165.9–228.8

184.6

9.21

148.2–207.6

238.33

0.375

***

 IB

159.5

9.54

136.8–184.8

156.7

8.82

131.8–177.2

9.51

0.023

**

 IL

101.3

5.58

88.7–119.2

91.4

4.80

77.4–104.6

363.32

0.477

***

 PL

102.3

8.09

79.4–123.5

102.0

6.76

80.1–118.6

0.14

0.000

NS

 PSL

35.7

4.65

24.0–47.6

31.56

3.57

21.0–41.9

100.30

0.201

***

 AH

57.1

3.06

50.1–64.6

51.8

2.75

44.8–60.0

322.43

0.448

***

 AW

57.6

3.23

48.2–67.8

51.9

2.82

43.4–60.7

357.52

0.473

***

Sacrum

 TDSS

46.9

5.92

35.9–63.5

43.2

5.09

32.4–58.4

45.92

0.103

***

 ABS

101.9

7.34

79.6–121.5

105.3

7.46

79.0–126.5

20.73

0.050

***

 AHS

108.1

10.72

78.7–132.5

106.2

11.29

80.0–133.1

3.09

0.008

NS

Pelvic angles

 SPA

69.0

7.32

51.6–89.8

89.4

7.26

65.3–106.4

778.55

0.662

***

 AGN

69.9

7.22

43.6–88.3

84.0

6.73

64.1–102.5

411.01

0.508

***

***P < 0.001; **P < 0.01; *P < 0.05 (significant)

NS not significant

aKey to measurements in Table 2

Cross-validated discriminant analyses

  1. a.

    Direct single variable

     
A series of single-variable DFAs are performed to evaluate the sex classification accuracy of the most sexually dimorphic individual measurements. Thus, only those measurements with an expected cross-validated accuracy of correct assignment by sex of ≥80 % and an associated sex bias of ≤5 % are presented. A total of five measurements met the required inclusion criteria (functions 1–5—Table 6), which thereafter are used to formulate demarking points (see “Demarking points” below). Subpubic angle has the highest sex classification rate (accuracy, 93.2 %; sex bias, −2.5 %); the accuracy of the remaining measurements range between 92.5 % (transverse pelvic outlet) and 81.2 % (iliac length) (Table 6).
Table 6

Performance of the direct, multiple and stepwise cross-validated discriminant analyses

 

Posterior probabilitiesa

ROC/AUC analysis

Function and predictor(s)b

Accuracy (%)

Sex bias (%)

Mean

95 % Range (percentiles)

AUC

SE

95 % Range (CI)

    

Lower

Upper

  

Lower

Upper

Direct (single variable)

  1. TPO

92.5

3.0

0.927

0.593

1.000

0.972

0.007

0.959

0.986

  2. IL

81.2

−4.5

0.853

0.528

0.997

0.914

0.013

0.888

0.940

  3. AW

82.5

−1.0

0.851

0.539

0.997

0.910

0.014

0.883

0.938

  4. SPA

93.2

−2.5

0.927

0.600

1.000

0.975

0.007

0.962

0.988

  5. AGN

85.2

−4.5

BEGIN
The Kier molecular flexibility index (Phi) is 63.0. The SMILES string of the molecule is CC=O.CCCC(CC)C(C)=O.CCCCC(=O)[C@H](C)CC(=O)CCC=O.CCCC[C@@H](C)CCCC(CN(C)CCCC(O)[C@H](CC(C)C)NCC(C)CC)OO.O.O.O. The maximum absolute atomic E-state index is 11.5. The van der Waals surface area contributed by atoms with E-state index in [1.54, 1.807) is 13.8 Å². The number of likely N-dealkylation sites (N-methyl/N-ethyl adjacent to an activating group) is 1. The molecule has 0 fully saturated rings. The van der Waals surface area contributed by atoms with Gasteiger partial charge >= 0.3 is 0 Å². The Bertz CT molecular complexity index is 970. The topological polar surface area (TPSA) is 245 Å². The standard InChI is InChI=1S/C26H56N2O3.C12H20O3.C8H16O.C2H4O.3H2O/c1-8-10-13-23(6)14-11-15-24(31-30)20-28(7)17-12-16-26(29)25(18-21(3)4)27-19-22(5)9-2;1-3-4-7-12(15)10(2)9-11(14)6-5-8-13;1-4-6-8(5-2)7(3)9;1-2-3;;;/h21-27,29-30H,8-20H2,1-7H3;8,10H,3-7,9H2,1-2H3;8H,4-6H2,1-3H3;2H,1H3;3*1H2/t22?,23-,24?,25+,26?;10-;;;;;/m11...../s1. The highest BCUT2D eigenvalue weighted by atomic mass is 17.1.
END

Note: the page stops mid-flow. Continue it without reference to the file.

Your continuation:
0.860

0.536

0.998

0.927

0.012

0.903

0.952

Multiple variable

 Acetabulum

  6. AH, AW

84.5

0.0

0.854

0.536

0.998

0.921

0.013

0.896

0.946

 Ischium and pubis

  7. IL, PL

88.5

0.0

0.898

0.588

1.000

0.957

0.009

0.940

0.974

 Pelvic angles

  8. SPA, AGN

96.5

−2.0

0.973

0.742

1.000

0.995

0.002

0.991

0.999

 Innominate

  9. AH, AW, IH, IL, IB, PL, PSL

94.0

−3.0

0.953

0.678

1.000

0.986

0.005

0.977

0.995

Stepwise (all datasets)

  10. AH, IB, IH, IL, PL, PSL, SPA, AGN, TPI, TPO

100

0.0

0.997

0.981

1.000

1.000

0.000

1.000

1.000

aPosterior probabilities of correctly classified individuals

bKey to measurements in Table 2

  1. b.

    Direct and stepwise multiple variable

     
A series of direct multiple measurement (i.e. non-stepwise) discriminant standards, designed specifically for application in pelves of varying preservation, were formulated (functions 6–9). Expected classification accuracies range between 96.5 and 84.5 %, with associated sex biases of 0 to −3.0 % (Table 6). In the stepwise analysis, a total of 10 variables are selected, which correctly referred 100 % of individuals to their respective sex (Table 6). Discriminant equations, group centroids and sectioning point values for functions 6–10 are presented in Table 7.
Table 7

Discriminant equations, group centroids and correct assignment by sex for functions 6–10 (from Table 5)

Equation: unstandardized coefficients and constanta

Group centroids and sectioning point

Correctly assigned

Sex bias (%)

Function 6. Acetabulum

(AH × 0.152) + (AW × 0.206) + (−19.594)

♂ 0.991

♂ 169/200; ♀ 169/200

0.0

0.000

[84.5 %]

♀ −0.991

Function 7. Ischium and pubic

(IL × 0.241) + (PL × −0.100) + (−13.071)

♂ 1.182

♂ 177/200; ♀ 177/200

0.0

0.000

[88.5 %]

♀ −1.182

Function 8. Pelvic angles

(SPA × 0.122) + (AGN × 0.088) + (−15.650)

♂ −1.764

♂ 191/200; ♀ 195/200

−2.0

0.000b

[96.5 %]

♀ 1.764

Function 9. Innominate

(AH × 0.204) + (AW × 0.093) + (IH × 0.058) + (IL × 0.072) + (IB × −0.088) + (PL × −0.090) + (PSL × 0.030) + (−12.149)

♂ 1.548

♂ 185/200; ♀ 191/200

−3.0

0.000

[94.0 %]

♀ −1.548

Function 10. Stepwise (all datasets)

(AH × −0.114) + (IB × 0.039) + (IH × −0.061) + (PL × 0.039) + (PSL × −0.043) + (SPA × 0.058) + (AGN × 0.063) + (TPI × 0.050) + (TPO × 0.031) + (−6.852)

♂ −2.602

♂ 200/200; ♀ 200/200

0.0

0.000b

[100 %]

♀ 2.602

aKey to measurements in Table 2

bValues smaller than the sectioning point are classified as male

  1. c.

    Classification accuracy and sex bias